Plans were put in place to deliver her by c-section at 37+6. But my little lady plays by her own rules, and decided she would like to come at 37+5. It was a Sunday, it was 4am and nobody was ready for her to come! We had to drag a whole team of experts out of bed ready to deliver her. She arrived in spectacular fashion. The delivery was traumatic yet I was strangely calm. I remember trying to push all of the worrying thoughts to the back of my mind and just focus - would I hear her cry? Would they let me kiss her before taking her off to NICU? Could I hold her, just for a few seconds? I wasn't able to hold her, she had to be whisked off immediately.

I didn't enjoy my pregnancy - there was no baby shower, no shopping for baby things, no NCT groups. Just lots of tests and scans and people questioning my ethics for keeping a baby with major medical issues. I also missed out on all the exciting "mummy" things that we sometimes take for granted - I couldn't breast feed; I couldn't attend mother and toddler groups; I couldn't even hold my baby, but none of that really mattered. She was here and that's what was important.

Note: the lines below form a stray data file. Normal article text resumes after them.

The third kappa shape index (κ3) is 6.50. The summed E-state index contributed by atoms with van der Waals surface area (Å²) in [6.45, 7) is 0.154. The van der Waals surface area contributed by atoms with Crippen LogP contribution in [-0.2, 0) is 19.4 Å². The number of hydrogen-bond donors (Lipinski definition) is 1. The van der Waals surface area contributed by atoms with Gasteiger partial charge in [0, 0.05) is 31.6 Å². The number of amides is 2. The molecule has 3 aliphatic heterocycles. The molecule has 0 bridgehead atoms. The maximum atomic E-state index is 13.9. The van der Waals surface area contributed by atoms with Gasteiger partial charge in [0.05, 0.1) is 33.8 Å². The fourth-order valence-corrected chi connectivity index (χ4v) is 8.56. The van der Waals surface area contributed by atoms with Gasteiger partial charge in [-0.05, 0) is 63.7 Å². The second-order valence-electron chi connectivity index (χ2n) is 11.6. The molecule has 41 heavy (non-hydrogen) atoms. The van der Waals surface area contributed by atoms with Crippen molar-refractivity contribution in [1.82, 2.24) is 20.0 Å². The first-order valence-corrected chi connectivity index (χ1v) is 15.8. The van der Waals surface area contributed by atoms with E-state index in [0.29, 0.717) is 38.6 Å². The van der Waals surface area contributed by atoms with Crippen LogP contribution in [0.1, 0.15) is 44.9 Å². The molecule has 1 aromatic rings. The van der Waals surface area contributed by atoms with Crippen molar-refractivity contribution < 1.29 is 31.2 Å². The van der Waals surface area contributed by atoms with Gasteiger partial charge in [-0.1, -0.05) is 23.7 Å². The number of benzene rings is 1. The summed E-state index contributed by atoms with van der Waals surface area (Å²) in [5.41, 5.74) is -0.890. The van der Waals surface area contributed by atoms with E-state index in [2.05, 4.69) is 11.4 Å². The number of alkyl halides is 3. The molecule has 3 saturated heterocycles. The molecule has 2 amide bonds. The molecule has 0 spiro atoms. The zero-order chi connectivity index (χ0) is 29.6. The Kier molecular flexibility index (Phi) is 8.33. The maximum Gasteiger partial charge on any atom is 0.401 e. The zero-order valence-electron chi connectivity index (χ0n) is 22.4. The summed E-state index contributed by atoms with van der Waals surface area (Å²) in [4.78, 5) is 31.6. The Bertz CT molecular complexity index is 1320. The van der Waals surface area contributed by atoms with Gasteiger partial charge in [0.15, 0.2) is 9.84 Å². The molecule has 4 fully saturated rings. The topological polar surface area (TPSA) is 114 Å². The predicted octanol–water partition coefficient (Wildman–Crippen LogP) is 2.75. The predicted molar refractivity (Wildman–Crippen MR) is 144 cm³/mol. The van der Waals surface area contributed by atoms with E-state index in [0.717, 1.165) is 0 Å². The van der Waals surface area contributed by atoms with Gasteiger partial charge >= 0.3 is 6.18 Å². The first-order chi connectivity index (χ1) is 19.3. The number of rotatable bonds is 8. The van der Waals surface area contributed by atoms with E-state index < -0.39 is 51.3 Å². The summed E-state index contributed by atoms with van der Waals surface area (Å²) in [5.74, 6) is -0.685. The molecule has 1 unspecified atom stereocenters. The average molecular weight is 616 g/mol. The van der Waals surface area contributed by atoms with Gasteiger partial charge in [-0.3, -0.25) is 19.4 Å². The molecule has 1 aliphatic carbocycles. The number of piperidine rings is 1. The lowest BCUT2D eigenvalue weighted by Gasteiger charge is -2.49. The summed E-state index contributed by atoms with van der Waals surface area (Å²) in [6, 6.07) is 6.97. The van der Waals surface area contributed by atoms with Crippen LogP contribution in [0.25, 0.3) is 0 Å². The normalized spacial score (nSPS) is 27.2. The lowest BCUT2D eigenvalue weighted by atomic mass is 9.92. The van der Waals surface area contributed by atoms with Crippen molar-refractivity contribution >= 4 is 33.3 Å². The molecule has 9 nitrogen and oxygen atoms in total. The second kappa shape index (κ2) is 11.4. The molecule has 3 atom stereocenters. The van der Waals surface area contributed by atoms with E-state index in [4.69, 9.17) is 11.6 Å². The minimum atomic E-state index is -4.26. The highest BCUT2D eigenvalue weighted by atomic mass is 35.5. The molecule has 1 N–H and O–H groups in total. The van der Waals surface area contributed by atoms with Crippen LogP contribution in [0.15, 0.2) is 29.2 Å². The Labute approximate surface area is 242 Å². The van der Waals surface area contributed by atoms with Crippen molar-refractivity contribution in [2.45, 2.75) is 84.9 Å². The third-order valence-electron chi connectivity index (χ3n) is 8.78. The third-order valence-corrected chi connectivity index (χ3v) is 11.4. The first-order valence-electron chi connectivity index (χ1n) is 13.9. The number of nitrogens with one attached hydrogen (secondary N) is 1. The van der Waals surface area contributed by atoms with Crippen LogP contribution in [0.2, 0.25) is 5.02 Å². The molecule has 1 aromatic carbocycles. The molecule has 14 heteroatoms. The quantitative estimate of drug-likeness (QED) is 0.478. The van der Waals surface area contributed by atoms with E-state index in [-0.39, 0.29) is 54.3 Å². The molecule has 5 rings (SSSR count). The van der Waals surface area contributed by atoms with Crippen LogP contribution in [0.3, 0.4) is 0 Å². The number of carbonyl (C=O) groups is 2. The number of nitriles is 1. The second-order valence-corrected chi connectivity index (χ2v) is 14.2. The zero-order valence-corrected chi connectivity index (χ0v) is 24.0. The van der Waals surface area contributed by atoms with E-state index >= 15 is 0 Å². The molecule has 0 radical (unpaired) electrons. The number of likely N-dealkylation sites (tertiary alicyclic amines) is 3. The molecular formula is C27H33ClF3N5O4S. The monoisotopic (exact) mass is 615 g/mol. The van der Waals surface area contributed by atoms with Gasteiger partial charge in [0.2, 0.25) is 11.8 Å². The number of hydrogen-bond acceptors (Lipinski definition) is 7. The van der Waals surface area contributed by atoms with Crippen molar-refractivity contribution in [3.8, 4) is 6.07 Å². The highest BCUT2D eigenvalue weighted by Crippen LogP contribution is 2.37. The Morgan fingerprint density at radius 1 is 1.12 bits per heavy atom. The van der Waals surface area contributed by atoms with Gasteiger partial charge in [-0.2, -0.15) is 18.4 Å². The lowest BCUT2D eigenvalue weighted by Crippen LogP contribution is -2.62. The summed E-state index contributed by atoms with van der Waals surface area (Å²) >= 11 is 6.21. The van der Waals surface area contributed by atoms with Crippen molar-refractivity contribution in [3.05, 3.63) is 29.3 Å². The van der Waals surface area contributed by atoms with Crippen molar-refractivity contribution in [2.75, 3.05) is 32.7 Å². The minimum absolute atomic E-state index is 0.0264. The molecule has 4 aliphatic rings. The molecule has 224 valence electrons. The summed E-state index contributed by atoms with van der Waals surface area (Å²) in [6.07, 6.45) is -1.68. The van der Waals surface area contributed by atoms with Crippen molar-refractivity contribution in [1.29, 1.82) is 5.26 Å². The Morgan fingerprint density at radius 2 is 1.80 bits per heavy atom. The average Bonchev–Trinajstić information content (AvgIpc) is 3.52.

I was told I couldn't see her for at least six hours while I recovered a bit from the c-section. I didn't know if she had six hours, I needed to be with her. I was in a pretty bad way after the c-section but an hour or so after the operation, and still numb from the boobs down, my husband heroically scooped me up and bundled me into a wheelchair and we snuck out of the ward and down to NICU! Followed quickly by two very cross midwives, but I wasn't budging.

I spent all day every day in the neonatal unit. We were allowed to sleep on the ward for a week and were then told that we needed to go home. I remember thinking, what? Without the baby? Are you mad?! Although being on the ward was torture (I was surrounded by women with their beautiful newborn babies whilst mine was fighting for her life in another part of the hospital), going home would be far worse. Nurses soon discovered that we weren't actually going home, we were taking it in turns to sleep in the car. Home was too far. My body literally ached to be by her side. After a couple of months we were offered a room in the hospital accommodation as nurses were concerned with my lack of recovery after the c-section. They were right - of course - I didn't recover, and I still have post c-section pain and other issues now. If you make me laugh too much I will almost definitely wet myself!!! But pelvic floor exercises and pain relief weren't my priority at the time.